An Interview by Judy Gonyeau, managing editor
Our Earth, which seems so limitless, is really only a tiny little blue marble floating in the black void of space. Our planet, which seems so infinite, has to be treated with kindness and respect. That’s where the making of Planets started.
– Josh Simpson
Josh Simpson to Ground Control
The celebrated maker of glass Planets, Tektites, Disks, vases, bowls, and assorted other interstellar phenomena has now reached the point in his tenure as a true glass artist where some of his work is now considered Vintage, and all of it is highly—even obsessively—collectible.
Even after reaching his 50th year of creative glass work, Josh Simpson is on a roll. In his Artist Statement, Simpson sums it up this way:
“Glass has held my attention for 50 years now, which is amazing because I have interests that scatter me in many directions. … When it’s hot, glass is alive! It moves gracefully and inexorably in response to gravity and centripetal force. It possesses an inner light and transcendent radiant heat that makes it simultaneously one of the most rewarding and one of the most frustrating materials for an artist to work with. Most of my work reflects a compromise between the molten material and me; each finished piece is a solidified moment when we both agree.”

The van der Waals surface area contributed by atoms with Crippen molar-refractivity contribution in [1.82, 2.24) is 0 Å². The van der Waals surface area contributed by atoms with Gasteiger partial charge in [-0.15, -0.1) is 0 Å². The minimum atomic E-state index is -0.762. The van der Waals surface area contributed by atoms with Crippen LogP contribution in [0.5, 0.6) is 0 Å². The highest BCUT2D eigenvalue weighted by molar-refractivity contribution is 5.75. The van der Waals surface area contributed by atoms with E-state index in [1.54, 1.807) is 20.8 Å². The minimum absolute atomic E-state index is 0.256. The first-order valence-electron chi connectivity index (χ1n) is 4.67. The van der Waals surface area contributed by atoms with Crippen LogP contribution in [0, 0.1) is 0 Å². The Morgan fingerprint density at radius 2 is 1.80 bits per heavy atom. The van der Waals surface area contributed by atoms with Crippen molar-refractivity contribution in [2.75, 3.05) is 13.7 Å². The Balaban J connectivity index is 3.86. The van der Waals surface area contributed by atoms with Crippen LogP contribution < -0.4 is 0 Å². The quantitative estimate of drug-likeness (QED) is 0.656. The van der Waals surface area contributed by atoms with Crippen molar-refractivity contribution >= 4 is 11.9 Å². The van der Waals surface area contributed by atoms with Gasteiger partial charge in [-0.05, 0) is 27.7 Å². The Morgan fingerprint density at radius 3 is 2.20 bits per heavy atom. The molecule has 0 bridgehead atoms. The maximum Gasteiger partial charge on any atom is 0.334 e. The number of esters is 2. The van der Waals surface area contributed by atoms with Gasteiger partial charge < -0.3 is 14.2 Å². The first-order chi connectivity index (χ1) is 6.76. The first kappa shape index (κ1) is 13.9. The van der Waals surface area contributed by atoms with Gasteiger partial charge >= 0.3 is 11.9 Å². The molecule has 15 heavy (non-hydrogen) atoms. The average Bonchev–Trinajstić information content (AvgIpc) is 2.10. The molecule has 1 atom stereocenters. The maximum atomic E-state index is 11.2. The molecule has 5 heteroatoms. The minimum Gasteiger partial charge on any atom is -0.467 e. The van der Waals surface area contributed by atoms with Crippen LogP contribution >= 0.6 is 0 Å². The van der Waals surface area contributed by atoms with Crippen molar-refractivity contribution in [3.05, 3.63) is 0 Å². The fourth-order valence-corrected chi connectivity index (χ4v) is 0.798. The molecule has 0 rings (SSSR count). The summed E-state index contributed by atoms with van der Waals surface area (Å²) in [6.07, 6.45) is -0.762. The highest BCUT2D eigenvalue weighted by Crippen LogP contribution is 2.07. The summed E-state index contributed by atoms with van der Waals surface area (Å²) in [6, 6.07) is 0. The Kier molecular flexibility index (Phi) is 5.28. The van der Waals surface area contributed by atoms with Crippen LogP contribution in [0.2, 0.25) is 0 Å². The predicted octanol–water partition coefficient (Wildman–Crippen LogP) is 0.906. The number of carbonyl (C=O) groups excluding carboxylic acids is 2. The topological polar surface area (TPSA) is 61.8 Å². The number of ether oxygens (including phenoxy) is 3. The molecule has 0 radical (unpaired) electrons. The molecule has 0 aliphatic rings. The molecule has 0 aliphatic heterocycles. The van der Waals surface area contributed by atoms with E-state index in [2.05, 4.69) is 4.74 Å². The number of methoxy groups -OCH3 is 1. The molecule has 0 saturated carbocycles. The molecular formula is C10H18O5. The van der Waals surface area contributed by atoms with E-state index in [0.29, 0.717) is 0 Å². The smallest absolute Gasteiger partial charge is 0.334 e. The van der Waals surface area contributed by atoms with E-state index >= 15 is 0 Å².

Space is hardly a final frontier for Simpson. Space, atmospheric phenomena, color, form, function, mechanics, chemistry, exploration, physics, laughter, the sky, friends, and family provide him non-stop inspiration every day. Simpson is entering the third quarter of a century of using his own formulas for glass and techniques that go beyond the usual—yet not far from the ancient—to make Planets, spheres, sculptures, and more. “What delights me about these objects that I make is they transcend race, culture, and religion. Everybody gets it. Every viewer in essence (becomes) a small child when they pick up a little marble or one of my Planets. It’s a little world that you can see inside. … I have photos of people from all walks of life holding Planets and they see a wonderful little precious thing. Everyone understands them, no matter what their political or religious leanings are, or their gender, age, or ethnicity.”
Part Creator, Part Chemist, Part Engineer